Sovereign Green Bonds are issued to mobilize resources for green infrastructure. The proceeds will be used in public sector projects that help reduce the economy’s carbon intensity. Four pilot projects are included in the budget for coal gasification. This is the process of converting coal into chemicals that can be used to generate electricity. Sitharaman stated that special mobility zones in urban areas will be promoted with zero fossil-fuel policy.

‘More jargon, less incentives on clean energy’

The increased funding under the PLI scheme, the inclusion of a ‘zero fossil fuel’ policy, electric vehicle policy, battery-swapping and coal gasification policy are all steps in the right direction, said energy economist Vibhuti Garg, Lead India, Institute for Energy Economics and Financial Analysis.

Furthermore, the launching of “sovereign green bonds” will also help reduce the carbon intensity of the economy and enable access to a large pool of money for the energy transition, she added.

While jargon terms such as “Energy Transition”, “Climate Finance” and “Inclusive Growth” were mentioned multiple times in the budget speech, the announcements appear to fall short of promoting clean energy in an accelerated manner, she further said.

An increase in capex at a macro level will boost economic growth. However, there has been no additional budgetary support or tax incentive for clean energy grid and off-grid such as solar rooftop, storage technologies, green hydrogen, or green hydrogen. She wrote that this is despite the expectation that these new technologies will be supported to increase their commercial viability. The Wire Science.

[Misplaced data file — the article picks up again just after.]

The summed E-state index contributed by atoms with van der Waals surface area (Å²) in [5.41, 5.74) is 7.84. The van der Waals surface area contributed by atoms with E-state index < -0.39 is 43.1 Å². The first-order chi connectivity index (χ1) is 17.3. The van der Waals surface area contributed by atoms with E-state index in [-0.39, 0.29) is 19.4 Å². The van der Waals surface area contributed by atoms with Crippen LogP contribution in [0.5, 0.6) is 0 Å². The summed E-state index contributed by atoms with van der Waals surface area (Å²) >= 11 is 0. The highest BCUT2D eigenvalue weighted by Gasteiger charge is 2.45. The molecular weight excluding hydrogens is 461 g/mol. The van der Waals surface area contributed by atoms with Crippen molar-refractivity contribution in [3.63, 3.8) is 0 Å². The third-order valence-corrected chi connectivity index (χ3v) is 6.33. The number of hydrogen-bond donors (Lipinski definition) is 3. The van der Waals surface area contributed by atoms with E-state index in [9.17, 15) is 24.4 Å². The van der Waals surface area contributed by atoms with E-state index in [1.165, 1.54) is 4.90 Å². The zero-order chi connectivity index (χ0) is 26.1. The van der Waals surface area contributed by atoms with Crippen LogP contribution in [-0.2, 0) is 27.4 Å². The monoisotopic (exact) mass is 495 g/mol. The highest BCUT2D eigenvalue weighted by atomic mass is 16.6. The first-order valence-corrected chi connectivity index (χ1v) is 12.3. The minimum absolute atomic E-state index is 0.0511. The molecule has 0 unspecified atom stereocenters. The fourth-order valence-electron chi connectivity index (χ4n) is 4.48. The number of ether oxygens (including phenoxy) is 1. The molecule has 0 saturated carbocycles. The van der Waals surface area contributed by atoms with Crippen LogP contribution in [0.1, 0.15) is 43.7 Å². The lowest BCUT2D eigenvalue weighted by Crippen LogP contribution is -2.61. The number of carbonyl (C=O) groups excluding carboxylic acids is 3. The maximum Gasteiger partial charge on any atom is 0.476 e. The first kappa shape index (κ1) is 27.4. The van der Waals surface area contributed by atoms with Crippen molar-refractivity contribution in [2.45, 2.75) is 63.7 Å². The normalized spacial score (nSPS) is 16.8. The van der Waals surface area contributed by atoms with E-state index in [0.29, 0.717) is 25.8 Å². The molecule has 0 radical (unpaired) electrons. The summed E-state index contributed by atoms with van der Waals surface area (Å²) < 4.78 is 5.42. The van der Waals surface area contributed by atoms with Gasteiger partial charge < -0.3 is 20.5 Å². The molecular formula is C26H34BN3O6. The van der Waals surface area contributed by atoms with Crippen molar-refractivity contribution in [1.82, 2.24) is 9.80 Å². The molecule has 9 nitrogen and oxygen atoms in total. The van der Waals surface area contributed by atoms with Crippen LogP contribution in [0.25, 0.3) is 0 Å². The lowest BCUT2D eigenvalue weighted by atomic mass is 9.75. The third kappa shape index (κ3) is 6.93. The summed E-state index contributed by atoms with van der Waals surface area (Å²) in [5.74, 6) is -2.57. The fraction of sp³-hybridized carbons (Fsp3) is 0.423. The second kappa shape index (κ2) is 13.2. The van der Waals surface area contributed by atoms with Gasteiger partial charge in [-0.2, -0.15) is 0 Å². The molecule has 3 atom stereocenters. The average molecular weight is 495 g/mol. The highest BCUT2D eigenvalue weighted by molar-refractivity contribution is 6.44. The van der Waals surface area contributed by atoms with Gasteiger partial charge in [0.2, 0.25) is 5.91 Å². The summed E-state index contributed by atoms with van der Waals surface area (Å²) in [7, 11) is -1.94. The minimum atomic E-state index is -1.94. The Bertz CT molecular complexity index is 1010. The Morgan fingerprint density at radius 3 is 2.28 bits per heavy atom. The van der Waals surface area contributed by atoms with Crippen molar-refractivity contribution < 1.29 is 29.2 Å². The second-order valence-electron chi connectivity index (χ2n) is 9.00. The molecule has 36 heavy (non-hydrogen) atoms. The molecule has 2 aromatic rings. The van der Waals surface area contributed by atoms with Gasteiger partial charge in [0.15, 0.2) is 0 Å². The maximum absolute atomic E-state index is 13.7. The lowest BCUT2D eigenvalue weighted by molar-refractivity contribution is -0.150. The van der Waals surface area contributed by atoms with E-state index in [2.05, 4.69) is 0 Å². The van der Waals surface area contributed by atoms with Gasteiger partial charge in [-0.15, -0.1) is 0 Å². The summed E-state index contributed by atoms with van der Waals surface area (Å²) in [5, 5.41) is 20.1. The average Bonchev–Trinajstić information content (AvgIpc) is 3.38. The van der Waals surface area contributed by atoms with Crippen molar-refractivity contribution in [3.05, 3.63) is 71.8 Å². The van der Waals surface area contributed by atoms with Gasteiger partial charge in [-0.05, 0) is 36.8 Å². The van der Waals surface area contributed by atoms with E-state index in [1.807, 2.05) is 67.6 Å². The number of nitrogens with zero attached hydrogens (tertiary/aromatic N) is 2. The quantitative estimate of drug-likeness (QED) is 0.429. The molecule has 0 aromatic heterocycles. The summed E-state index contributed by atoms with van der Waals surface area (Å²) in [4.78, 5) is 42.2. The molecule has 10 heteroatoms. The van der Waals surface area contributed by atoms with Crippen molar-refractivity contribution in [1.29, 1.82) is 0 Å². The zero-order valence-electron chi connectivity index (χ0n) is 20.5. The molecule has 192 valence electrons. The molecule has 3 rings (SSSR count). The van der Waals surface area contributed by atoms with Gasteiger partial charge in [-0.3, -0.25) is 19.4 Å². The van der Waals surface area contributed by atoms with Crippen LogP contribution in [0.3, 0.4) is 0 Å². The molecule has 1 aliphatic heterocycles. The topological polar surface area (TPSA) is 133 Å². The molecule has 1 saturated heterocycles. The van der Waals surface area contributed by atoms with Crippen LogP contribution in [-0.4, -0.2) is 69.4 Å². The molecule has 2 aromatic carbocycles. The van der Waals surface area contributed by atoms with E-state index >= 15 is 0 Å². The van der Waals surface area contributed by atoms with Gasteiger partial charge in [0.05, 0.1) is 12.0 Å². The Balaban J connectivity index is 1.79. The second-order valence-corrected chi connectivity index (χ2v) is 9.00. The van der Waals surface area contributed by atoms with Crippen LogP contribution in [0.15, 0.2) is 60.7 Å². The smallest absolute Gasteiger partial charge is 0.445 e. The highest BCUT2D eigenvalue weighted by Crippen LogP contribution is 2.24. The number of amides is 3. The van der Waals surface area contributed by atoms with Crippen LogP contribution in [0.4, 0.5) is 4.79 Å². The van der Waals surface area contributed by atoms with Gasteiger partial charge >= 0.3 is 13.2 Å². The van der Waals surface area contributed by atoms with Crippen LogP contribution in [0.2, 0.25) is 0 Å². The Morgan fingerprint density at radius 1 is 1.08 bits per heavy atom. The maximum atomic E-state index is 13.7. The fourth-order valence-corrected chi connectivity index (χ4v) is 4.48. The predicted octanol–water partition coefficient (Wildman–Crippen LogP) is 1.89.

She said that India’s ambitious target to produce 500 gigawatts of non- fossil fuel energy by 2030 will require support for new technologies.

The government should have allocated a budget and reduced duties to permit rooftop solar, storage, offshore wind, green hydrogen, etc. Further, [it]She noted that it did not mention support for the closing of inefficient fossil fuel plant, nor did it address increasing air pollution problems.

Although the Union government had made very specific allocations for air pollution in its previous budget (it had allocated Rs 2,217 crore for 42 cities with over one million people), this year there are not additional funds to address the issue. According to the Implementation document, however, there have been several steps taken under this heading. According to the document, the 15th Finance Commission identified 42 urban centers and state monitoring programmes that are being established to combat air pollution.

Nityanand Jakarman, activist and writer from the Vettiver Collective said that climate action allocations are inadequate. He pointed out that the Climate Change Action Plan allocation is Rs 30 crore.

This is absurd for a country as large as India. It is less than the allocation for the Ministry of Environment, Forest and Climate Change’s regional offices (Rs 50 crores), he said.

Although the budget prioritized climate action as one the four pillars and explicitly acknowledged climate risks, it did not provide a boost to climate adaptation and resilience, according to Abinash Mohanty, programme leader, Council on Energy, Environment and Water.

While the budget made a renewed emphasis on urban planning as one of its key takeaways, it did not mention climate-proofing these infrastructure and investments. India has suffered an average loss of $87 million annually as a result. More than 75% Indian districts are considered extreme event hotspots.